There are several things. In my childhood I lived in the U.K. My parents are both French but part of my heart is already in the U.K. We moved just after COVID. Part of Petite Friture and what I bring to this company is open-mindedness and the fact that I’ve always spoken English and wanted to be more international. It’s not been very easy. But it’s really interesting.


When you move to a different country you don’t know the codes. And that’s also game changing. You feel very free because you get it wrong. Also, the state of mind in the U.K. in particular is very open. There’s never any judgment on the way you dress or what you’re thinking, or who you are. So it fuels new ideas, new encounters, and it gives me a step back from here [Paris]. I still work a lot in fact, but with a lot of calmness and thoughts about what we’re doing and how we should do it. We’re in a changing world. So we need to be listening.

By removing yourself from the French context, do you feel it has sharpened your idea of what French design is?

I wouldn’t say French design, I would say French state of mind. And in this we are very French indeed by being a bit like, ‘okay, the market does it this way. Let’s do it that way’. We’re always intrigued when we go to a new country. We’re not going to copy. I’m always quite surprised when designers come to me and explain that they have been briefed by another company to do the new Vertigo. I have never looked at the best sellers of another company and said to a designer, do the new flowerpots. No. What’s right for the moment? What do we need in the collection? Those are the kinds of conversations we have.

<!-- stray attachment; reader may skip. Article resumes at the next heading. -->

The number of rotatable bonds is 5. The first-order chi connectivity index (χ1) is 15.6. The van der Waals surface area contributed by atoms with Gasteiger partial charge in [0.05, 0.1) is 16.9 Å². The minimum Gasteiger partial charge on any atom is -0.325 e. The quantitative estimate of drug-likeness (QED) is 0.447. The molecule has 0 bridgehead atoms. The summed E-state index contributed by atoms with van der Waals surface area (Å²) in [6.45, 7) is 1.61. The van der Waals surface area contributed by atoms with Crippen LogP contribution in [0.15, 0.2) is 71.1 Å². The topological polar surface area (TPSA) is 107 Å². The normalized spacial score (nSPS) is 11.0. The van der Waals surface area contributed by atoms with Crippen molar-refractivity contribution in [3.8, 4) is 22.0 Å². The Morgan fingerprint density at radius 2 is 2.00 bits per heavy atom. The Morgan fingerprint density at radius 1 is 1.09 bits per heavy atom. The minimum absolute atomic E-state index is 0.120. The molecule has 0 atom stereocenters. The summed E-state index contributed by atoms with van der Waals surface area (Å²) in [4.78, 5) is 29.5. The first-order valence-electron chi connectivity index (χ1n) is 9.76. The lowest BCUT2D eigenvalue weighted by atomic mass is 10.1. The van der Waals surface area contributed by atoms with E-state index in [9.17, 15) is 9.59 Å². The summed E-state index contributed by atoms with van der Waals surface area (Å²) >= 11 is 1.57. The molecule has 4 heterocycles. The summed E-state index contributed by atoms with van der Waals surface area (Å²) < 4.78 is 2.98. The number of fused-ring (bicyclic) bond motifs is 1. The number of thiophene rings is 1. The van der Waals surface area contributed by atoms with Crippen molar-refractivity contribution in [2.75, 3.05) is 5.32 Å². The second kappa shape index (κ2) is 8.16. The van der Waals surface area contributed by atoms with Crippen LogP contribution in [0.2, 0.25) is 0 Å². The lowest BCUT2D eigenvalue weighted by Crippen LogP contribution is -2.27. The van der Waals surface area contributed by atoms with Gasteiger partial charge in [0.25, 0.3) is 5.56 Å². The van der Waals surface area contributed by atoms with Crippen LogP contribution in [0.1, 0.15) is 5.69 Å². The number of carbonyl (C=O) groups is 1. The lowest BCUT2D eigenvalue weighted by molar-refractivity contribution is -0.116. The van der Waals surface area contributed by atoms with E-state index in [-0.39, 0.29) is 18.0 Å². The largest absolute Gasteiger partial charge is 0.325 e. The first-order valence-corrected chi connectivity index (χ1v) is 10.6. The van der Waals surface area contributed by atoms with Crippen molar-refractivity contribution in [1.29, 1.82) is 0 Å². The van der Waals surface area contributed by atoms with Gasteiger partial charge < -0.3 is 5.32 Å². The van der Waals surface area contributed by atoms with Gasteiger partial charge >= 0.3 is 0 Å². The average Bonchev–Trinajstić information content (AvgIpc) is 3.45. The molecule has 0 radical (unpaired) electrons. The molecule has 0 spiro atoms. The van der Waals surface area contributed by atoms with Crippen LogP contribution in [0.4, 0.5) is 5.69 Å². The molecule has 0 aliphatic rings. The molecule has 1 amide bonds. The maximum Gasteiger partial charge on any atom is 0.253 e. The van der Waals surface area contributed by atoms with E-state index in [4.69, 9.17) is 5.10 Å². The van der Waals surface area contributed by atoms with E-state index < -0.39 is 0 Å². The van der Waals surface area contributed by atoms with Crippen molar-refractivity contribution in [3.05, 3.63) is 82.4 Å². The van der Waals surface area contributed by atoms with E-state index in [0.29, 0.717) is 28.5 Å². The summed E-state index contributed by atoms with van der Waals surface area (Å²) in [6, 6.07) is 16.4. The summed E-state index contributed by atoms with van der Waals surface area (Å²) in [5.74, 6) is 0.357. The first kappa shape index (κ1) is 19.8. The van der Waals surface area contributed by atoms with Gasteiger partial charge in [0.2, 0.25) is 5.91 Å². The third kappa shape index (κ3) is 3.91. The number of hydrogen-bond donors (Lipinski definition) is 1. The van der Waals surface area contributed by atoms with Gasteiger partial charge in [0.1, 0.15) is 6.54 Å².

There’s also an eclecticism. Things aren’t necessarily made to match. You’re not here to create a total look, or a hermetic brand identity.

True. If I take, for example, the Frances tables, you can see it in an Italian Palazzo and it will work very well. But it also will work in an architecture that’s very modernist. In both environments this Frances table will be a statement piece. It will have a strong conversation with a space.

Fromme chair in coral, designed by Tom Chung. Courtesy Petite Friture

Mediterranea, table lamp designed by Noé Duchaufour Lawrance. Courtesy Petite Friture

Cherry, large pendant light in black, designed by Daniel Emma. Courtesy Petite Friture

Unseen, small table lamp in brass designed by Studiopepe. Courtesy Petite Friture

So what is making you break into the U.S.? It can be such a moody market when it comes to design.

Well first of all our target was to be on the European market. And now that's done. And we feel that the next step that seems natural is to go overseas. And in the United States, of course, tastes can be different. But there is also an interest in European brands.

What really makes Petite Friture also stand out among design brands is that over half the designers you work with are women. You seem reluctant to emphasize this as part of the brand identity.

No, I’m not reluctant at all, I’m happy that we’re representative of the diversity that exists. But it all comes down to the individual. I don’t want to give the feeling on the contrary to people that they’ve been chosen because they were a woman and that we needed the balance, because that’s never been the case. Never. But I’m happy in the end that it works out like that.

How much Petite Friture is in your house?

It’s like a dentist or a doctor: They never really look after themselves. Sometimes when the print is not right, if the colors are not accurate, they're taken out.

You’ve taken the rejects home.

Yes. I love the rejects. Because they have a story as well.

Fromme stool, designed by Tom Chung. Courtesy of Petite Friture